white mulberry USDA PLANTS SYMBOL: MOAL
Morus alba L.
Synonym(s): mulberry

White mulberry is a small, 30-50 ft. (9.1-15.2 m) tall, deciduous tree that invades disturbed areas throughout the United States. The alternate leaves are polymorphic (variably shaped), 2-8 in. (5.1-20.3 cm) long and shiny with blunt teeth and heart-shaped bases. Young bark, the bark along the roots, and the inner bark along the trunk are often bright orange in color. Older bark is gray with narrow, irregular fissures. Flowering occurs in April. Plants are normally dioecious (male and female flowers on separate plants). Male flowers are small, green and occur in 1-2 in. (2.5-5.1 cm) long catkins. Female flowers are inconspicuous and crowded in short spikes. White mulberry is very similar to the native red mulberry (Morus rubra L.), but may be distinguished by the leaves. White mulberry leaves have glossy surfaces whereas the leaves of red mulberry do not. White mulberry is found throughout the United States, where it invades old fields, urban lots, roadsides, forest edges, and other disturbed areas. It poses an ecological threat by displacing native species, possibly hybridizing with and transmitting a root disease to the native red mulberry. White mulberry is native to Asia and was introduced in colonial times as a food source for silkworms.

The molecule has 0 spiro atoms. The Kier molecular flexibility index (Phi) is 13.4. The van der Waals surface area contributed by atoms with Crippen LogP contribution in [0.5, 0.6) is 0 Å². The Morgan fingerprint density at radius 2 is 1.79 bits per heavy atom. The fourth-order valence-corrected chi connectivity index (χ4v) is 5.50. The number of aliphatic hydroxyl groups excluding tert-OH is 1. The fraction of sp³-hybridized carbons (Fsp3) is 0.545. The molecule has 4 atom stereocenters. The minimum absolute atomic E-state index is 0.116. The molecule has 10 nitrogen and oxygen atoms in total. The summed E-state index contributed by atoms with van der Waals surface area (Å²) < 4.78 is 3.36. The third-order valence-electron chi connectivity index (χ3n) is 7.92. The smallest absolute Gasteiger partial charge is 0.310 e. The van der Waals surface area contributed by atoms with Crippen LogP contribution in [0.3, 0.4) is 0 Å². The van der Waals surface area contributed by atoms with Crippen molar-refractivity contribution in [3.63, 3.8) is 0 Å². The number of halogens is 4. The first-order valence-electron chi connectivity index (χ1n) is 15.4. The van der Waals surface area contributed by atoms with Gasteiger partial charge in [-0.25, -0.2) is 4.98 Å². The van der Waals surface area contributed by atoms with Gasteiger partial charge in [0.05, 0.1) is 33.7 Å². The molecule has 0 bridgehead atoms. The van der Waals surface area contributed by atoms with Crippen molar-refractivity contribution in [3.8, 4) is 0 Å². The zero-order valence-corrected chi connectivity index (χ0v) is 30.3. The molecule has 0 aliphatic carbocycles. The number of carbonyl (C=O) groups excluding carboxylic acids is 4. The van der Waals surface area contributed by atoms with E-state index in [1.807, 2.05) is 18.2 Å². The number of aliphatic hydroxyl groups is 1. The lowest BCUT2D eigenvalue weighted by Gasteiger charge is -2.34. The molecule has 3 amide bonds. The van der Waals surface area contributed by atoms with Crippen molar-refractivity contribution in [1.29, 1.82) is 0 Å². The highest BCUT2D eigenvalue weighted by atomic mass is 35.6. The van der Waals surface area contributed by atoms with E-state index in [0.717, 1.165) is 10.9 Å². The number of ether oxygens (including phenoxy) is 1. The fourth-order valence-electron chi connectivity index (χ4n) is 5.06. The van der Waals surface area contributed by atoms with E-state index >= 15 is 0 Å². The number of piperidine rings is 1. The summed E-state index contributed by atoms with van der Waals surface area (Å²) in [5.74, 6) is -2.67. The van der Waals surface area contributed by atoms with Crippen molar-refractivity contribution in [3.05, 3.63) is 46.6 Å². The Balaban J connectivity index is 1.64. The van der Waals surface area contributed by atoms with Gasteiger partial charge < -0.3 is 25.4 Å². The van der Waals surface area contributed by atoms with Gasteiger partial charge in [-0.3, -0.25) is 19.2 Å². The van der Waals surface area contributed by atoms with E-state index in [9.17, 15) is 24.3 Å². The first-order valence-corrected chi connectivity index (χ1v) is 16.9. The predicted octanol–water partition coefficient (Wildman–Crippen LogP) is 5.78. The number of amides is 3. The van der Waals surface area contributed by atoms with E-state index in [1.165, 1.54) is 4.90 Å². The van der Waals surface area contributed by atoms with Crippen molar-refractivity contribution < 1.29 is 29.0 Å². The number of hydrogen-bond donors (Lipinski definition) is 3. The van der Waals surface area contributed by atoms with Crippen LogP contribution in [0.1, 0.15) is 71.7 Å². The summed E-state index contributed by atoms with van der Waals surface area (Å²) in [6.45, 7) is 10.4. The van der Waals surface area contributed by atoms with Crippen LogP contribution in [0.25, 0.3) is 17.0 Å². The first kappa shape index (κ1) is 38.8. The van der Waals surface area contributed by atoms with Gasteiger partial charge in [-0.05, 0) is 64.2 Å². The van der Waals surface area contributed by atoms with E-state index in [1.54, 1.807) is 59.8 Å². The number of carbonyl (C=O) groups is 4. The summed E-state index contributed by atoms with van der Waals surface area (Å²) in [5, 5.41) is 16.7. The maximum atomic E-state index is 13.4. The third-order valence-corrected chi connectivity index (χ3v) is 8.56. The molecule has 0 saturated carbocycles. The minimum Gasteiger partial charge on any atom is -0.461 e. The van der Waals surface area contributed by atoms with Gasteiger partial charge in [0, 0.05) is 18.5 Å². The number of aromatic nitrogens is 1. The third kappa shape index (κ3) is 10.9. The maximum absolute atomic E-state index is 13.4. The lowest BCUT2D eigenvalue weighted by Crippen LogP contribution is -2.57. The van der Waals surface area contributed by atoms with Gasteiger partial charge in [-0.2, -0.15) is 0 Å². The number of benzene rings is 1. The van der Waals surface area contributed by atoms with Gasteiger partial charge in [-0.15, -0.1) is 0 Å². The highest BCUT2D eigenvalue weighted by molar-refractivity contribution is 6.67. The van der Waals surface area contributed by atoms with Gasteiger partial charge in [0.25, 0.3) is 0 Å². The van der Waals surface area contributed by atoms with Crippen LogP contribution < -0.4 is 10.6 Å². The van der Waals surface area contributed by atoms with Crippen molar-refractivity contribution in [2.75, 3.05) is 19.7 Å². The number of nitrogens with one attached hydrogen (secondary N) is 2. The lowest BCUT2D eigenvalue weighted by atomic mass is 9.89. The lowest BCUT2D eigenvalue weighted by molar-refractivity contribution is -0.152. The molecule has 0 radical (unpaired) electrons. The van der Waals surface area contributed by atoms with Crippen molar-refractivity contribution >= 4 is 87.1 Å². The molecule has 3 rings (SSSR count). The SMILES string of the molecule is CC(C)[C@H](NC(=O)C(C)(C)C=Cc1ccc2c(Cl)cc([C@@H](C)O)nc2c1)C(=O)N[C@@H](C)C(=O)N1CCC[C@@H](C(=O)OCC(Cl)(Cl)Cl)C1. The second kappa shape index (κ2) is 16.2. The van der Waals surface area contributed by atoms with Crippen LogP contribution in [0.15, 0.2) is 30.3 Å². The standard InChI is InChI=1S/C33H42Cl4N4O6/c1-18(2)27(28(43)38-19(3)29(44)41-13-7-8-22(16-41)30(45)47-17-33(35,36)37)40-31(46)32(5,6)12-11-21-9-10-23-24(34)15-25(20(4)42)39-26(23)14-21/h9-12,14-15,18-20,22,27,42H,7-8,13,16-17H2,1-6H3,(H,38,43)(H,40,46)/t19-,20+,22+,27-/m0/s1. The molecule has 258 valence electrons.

Identification, Biology, Control and Management Resources

Selected Images from Invasive.orgView All Images at Invasive.org


Infestation;
Ohio State Weed Lab Archive, The Ohio State University, Bugwood.org
Additional Resolutions & Image Usage

Foliage;
Ohio State Weed Lab Archive, The Ohio State University, Bugwood.org
Additional Resolutions & Image Usage

Foliage;
John Cardina, The Ohio State University, Bugwood.org
Additional Resolutions & Image Usage

Foliage;
Chris Evans, Illinois Wildlife Action Plan, Bugwood.org
Additional Resolutions & Image Usage

Seedling(s);
Chuck Bargeron, University of Georgia, Bugwood.org
Additional Resolutions & Image Usage

Fruit(s);
Chris Evans, Illinois Wildlife Action Plan, Bugwood.org
Additional Resolutions & Image Usage

Fruit(s);
Theodore Webster, USDA Agricultural Research Service, Bugwood.org
Additional Resolutions & Image Usage

Fruit(s);
Ohio State Weed Lab Archive, The Ohio State University, Bugwood.org
Additional Resolutions & Image Usage

Bark;
David J. Moorhead, University of Georgia, Bugwood.org
Additional Resolutions & Image Usage

Seedling(s);
Ohio State Weed Lab Archive, The Ohio State University, Bugwood.org
Additional Resolutions & Image Usage

Seed(s);
Steve Hurst, USDA NRCS PLANTS Database, Bugwood.org
Additional Resolutions & Image Usage